The event, which is only open to skaters from outside Europe, included men's and women's singles, pairs and ice dance, and attracted big crowds, with just under a third of spectators travelling from outside the Republic of Korea.
In the men’s singles, the USA’s Nathan Chen held off a challenge by Olympic champion Yuzuru Hanyu. The American champion, who is just 17, was first after the short programme and came second in the free skate for a total of 307.46 points. Hanyu, third after the short programme was first in the free skate for second overall with 303.71 points. Shoma Uno, also of Japan, was third with 288.85.
Chen opened his routine with a quadruple lutz-triple toeloop combination and followed that with four more quadruple jumps in a free skate that received 204.34 points. Meanwhile, Hanyu had four quadruple jumps to top the free skate with 206.67 points.
American Nathan Chen took first place after opening with a quad lutz-triple toeloop combination at the Gangneung Ice Arena and adding a quad flip and a triple axel for 103.12 points.
“This feels great," said Chen. "This is the first [international] championship event that I've won. I had a good lead coming out of the short programme, which really benefited me in the long programme."
Meanwhile Olympic champion Hanyu said he expected the duel between he and Chen would push them to raise the bar at the Olympic Winter Games next year.
"This is my third silver medal at the Four Continents and I enjoyed this one the most," Hanyu said. "I felt the threat posed by Nathan, but he will push me beyond my limit, no doubt abo that.”
Japan's Mai Mihara, who was making her ISU championships debut, was a surprise winner in the women’s singles. The 17-year-old, who was fourth after the short programme with a score of 66.51, posted her career best score of 134.34 in the free programme, to finish almost four points clear of previous leader Gabrielle Daleman of Canada. Third place went to the USA’s Mirai Nagasu who scored 194.95 after a strong showing in the free programme.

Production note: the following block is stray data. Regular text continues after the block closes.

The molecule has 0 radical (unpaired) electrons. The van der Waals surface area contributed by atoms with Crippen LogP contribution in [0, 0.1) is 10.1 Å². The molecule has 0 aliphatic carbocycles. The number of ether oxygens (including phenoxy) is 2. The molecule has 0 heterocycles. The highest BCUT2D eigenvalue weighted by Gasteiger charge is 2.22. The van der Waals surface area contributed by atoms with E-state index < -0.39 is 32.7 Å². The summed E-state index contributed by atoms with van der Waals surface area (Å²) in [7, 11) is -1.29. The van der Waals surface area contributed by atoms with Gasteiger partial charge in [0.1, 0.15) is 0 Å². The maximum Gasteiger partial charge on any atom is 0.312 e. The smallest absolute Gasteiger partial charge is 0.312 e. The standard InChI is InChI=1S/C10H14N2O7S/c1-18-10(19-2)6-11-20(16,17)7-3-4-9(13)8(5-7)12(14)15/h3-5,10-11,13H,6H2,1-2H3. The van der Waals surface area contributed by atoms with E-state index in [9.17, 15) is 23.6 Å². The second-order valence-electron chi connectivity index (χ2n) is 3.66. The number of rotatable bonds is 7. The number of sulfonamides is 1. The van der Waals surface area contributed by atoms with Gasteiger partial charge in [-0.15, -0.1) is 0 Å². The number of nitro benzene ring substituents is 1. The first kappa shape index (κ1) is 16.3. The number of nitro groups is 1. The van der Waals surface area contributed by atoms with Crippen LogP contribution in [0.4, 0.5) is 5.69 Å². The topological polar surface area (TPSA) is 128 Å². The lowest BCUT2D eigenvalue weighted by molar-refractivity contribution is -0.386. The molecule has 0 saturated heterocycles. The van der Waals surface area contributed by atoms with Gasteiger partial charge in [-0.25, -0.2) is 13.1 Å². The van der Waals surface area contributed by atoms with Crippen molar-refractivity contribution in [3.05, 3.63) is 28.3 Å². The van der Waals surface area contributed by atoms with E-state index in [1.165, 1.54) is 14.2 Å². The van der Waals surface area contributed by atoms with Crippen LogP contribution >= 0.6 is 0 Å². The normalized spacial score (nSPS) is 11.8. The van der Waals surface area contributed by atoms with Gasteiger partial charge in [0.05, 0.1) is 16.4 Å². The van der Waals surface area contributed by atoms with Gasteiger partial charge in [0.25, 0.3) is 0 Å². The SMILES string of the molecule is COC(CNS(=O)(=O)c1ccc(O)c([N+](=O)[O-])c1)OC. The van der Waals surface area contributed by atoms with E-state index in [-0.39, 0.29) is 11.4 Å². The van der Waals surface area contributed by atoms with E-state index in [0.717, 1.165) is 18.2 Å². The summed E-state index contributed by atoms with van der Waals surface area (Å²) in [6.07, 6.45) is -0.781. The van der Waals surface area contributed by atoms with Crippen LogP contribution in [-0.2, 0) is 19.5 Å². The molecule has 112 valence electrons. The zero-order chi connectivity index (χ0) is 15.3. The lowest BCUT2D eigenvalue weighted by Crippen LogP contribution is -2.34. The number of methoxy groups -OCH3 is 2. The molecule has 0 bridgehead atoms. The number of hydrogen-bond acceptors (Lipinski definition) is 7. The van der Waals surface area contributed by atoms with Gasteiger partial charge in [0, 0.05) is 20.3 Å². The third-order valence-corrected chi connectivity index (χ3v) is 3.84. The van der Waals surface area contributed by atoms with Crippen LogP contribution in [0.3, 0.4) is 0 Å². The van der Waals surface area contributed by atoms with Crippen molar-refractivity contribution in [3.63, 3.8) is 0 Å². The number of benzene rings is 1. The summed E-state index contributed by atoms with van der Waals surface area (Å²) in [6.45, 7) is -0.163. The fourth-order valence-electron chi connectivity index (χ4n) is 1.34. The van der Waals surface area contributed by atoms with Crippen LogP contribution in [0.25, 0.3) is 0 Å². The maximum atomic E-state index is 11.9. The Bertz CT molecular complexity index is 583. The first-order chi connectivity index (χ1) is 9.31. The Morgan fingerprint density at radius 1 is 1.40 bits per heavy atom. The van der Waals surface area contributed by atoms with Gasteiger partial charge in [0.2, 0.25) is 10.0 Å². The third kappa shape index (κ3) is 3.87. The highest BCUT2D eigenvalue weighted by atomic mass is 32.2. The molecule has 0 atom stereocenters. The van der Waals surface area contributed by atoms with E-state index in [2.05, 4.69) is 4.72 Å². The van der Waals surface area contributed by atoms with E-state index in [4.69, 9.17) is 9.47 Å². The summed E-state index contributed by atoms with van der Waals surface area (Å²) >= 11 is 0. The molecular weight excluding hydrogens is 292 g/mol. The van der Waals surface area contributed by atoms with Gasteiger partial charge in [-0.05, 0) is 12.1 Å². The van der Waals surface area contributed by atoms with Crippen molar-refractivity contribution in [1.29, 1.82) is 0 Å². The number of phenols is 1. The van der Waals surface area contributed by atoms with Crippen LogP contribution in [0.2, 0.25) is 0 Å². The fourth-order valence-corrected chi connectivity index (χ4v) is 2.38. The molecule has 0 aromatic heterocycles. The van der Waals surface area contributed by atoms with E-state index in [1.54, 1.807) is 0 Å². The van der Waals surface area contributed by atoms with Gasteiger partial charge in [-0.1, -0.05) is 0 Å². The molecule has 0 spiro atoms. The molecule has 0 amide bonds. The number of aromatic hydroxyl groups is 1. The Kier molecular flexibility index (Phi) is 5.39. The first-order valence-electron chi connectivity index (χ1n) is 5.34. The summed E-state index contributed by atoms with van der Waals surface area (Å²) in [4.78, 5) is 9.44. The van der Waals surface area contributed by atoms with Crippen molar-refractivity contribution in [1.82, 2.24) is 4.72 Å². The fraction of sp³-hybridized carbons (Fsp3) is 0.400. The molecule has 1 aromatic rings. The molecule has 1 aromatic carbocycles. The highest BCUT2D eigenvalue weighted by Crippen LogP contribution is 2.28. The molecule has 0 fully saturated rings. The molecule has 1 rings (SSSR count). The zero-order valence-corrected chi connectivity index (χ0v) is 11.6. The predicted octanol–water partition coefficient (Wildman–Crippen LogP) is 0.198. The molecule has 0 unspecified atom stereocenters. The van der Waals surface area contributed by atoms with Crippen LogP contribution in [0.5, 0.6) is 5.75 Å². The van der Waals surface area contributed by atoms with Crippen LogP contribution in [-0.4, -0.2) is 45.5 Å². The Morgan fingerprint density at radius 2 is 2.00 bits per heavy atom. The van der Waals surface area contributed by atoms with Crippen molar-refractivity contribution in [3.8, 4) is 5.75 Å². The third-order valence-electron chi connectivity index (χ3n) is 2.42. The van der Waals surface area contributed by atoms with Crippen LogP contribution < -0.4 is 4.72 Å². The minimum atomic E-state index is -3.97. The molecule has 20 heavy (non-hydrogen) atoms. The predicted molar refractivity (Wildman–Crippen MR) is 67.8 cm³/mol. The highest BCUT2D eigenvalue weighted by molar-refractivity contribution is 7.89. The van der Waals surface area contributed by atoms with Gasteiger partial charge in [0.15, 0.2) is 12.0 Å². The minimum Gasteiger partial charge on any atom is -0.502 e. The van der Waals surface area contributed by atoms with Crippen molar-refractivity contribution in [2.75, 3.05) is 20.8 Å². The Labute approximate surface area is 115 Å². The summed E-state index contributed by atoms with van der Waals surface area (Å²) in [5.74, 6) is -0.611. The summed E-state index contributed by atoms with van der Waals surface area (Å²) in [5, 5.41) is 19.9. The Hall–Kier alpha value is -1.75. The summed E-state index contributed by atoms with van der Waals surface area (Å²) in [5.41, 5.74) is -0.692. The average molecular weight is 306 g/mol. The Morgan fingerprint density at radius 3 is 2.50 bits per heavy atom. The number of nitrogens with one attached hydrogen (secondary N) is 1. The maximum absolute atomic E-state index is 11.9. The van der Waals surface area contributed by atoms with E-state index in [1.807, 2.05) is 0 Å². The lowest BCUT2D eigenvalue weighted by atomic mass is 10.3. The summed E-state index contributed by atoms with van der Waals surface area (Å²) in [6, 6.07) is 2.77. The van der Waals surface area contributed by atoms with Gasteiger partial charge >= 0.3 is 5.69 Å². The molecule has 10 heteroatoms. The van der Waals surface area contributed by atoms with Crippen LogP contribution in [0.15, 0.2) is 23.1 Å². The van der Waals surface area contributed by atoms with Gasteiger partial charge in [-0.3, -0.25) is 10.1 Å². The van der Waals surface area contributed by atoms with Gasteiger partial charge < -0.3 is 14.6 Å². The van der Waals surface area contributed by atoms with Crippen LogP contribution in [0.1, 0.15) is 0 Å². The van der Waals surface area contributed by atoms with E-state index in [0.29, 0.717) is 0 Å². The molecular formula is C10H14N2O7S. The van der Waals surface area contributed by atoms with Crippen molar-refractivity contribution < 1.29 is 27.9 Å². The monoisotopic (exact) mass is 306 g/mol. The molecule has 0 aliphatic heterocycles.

American Mirai Nagasu, who had a personal best of 132.04 in the free skate, was third with 194.95.
"When these moments happen, it's so exciting and so gratifying," Nagusu said. "It just validates my reason for training hard every day, doing programs even when I don't feel like it and getting up when I fall."
2010 Olympic champions Tessa Virtue and Scott Moir won the ice dance to maintain their unbeaten season. The Canadians scored 196.95 points, five points clear of second-placed Americans Maia and Alex Shibutani (191.85).
Virtue and Moir, back competing after a two-year hiatus, were thrilled to claim the gold. “What an honour for Tessa and I to be Four Continents champions. It was obviously a goal of ours just to qualify for this event at the beginning of the year,” said Moir. “It was really special for us to be in that venue.”
China's Wenjing Sui and Cong Han won the pairs title, ahead of reigning world champions Meagan Duhamel and Eric Radford of Canada, with fellow Canadians Liubov Ilyushechkina and Dylan Moscovitch taking bronze.
It was the fourth time the Chinese pair had won the title, but was particularly special as it was their first event of the season following a long lay-off for Sui due to injury.
“First of all, I am lucky to be back,” Sui said. “When we chose the long program, everybody loved it, the coach and (choreographer) Lori (Nichol) loved it,” she continued. “The lyrics describe our experience after the operation. It was such a hard time. My life was very painful and I was crying every day. My partner helped me a lot and encouraged me. He said things will get better and you’ll get back soon.”“It is a big honour for us to have won this title for the fourth time,” added Han. “We got this medal not only for us. We owe it to everyone who is around us and helped us to come back. We were reborn in this championship. There were many challenges that we had to overcome and we are very happy we did that.”